From the first moment Man in Chair (Kevin Stafford) took his seat in a well-loved armchair, Sun Valley’s “The Drowsy Chaperone” captivated its audience. Though set and props were minimal, the fabulous cast could have made us fall in love with them in an empty parking lot. It was whimsical, sweet and charming as all get out.
Set in the 1920s, “The Drowsy Chaperone” is a parody of the laughable musical comedy style of the time. It is a crazy, ludicrous mess, complete with thugs dressed as pastry chefs.
It begins with Man in Chair discussing his favorite musical, “The Drowsy Chaperone,” with the audience. Throughout the comedy, we’re entertained with bits from that musical and enthusiastic interjections by Man in Chair.
The musical is about the conflict that arises when the lead of a show decides to quit and marry a rich man. The producer of the show is pressured by two thugs, because a worried investor wants to break off the wedding. (He goes as far as hiring a romantic Latin type to break up the couple.) This all occurs on the day of the wedding, so the bride is being babysat by a very drowsy chaperone, while the groom is dealing with cold feet with his best man.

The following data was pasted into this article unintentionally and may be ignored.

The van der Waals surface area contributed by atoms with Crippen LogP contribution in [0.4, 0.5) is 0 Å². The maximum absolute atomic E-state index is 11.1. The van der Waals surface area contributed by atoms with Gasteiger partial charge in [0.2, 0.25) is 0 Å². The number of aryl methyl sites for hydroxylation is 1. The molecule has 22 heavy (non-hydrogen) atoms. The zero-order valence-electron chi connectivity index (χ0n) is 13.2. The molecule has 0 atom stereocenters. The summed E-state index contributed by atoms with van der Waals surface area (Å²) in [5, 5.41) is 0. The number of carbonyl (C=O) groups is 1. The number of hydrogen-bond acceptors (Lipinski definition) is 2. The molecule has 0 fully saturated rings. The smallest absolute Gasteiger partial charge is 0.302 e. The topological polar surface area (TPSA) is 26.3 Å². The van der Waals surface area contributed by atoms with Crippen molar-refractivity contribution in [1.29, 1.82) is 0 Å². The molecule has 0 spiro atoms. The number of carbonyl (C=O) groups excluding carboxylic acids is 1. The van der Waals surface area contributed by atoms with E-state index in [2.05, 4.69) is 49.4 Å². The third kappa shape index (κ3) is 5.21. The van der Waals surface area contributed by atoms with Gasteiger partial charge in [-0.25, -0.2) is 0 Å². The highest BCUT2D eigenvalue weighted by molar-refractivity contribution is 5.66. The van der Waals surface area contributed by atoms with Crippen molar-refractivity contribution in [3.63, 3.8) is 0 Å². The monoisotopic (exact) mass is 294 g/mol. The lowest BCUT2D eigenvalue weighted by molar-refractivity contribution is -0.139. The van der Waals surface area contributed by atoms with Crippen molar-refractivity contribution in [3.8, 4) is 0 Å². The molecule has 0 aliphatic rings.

Technical problems marred the first two scenes, which is natural on opening night. Yet by the time Janet Van De Graaff (Kassidy Jewell) began her mesmerizing solo, “Show Off,” the cast had already swept the audience away. Jewell and her drowsy chaperone (Stephanie Hurtado) had range, clarity, and power, particularly in Hurtado’s solo “As We Stumble Along.”
The groom, Robert Martin (Codi Bryan), was dynamic and never broke from his naïve, doe-eyed character. Aldolpho (Romel Mencia) was not only hilarious but stunned the audience with his silky voice. Kitty (Brittney Neshat), the desperate bubbly blonde, was thoroughly entertaining. Mrs. Tottendale (Cameran Hackler) and her loyal Underling (Drew Long) were a fabulous additional subplot. Gangster #1 (Elijah Moran) and Gangster #2 (Sabrina Moran) never failed to make us laugh with their well-timed pastry puns and lively facial expressions.
Last but definitely not least, the audience fell in love with Man in Chair (Kevin Stafford) long before the lights began to dim. He excelled in running the show as the witty, bitter lead. Unfortunately, best man George (Nick Celis) and Broadway producer Feldzieg (Skylar Stone) seemed insecure in their parts. However, the charming cast made it easy to overlook these few stiff moments.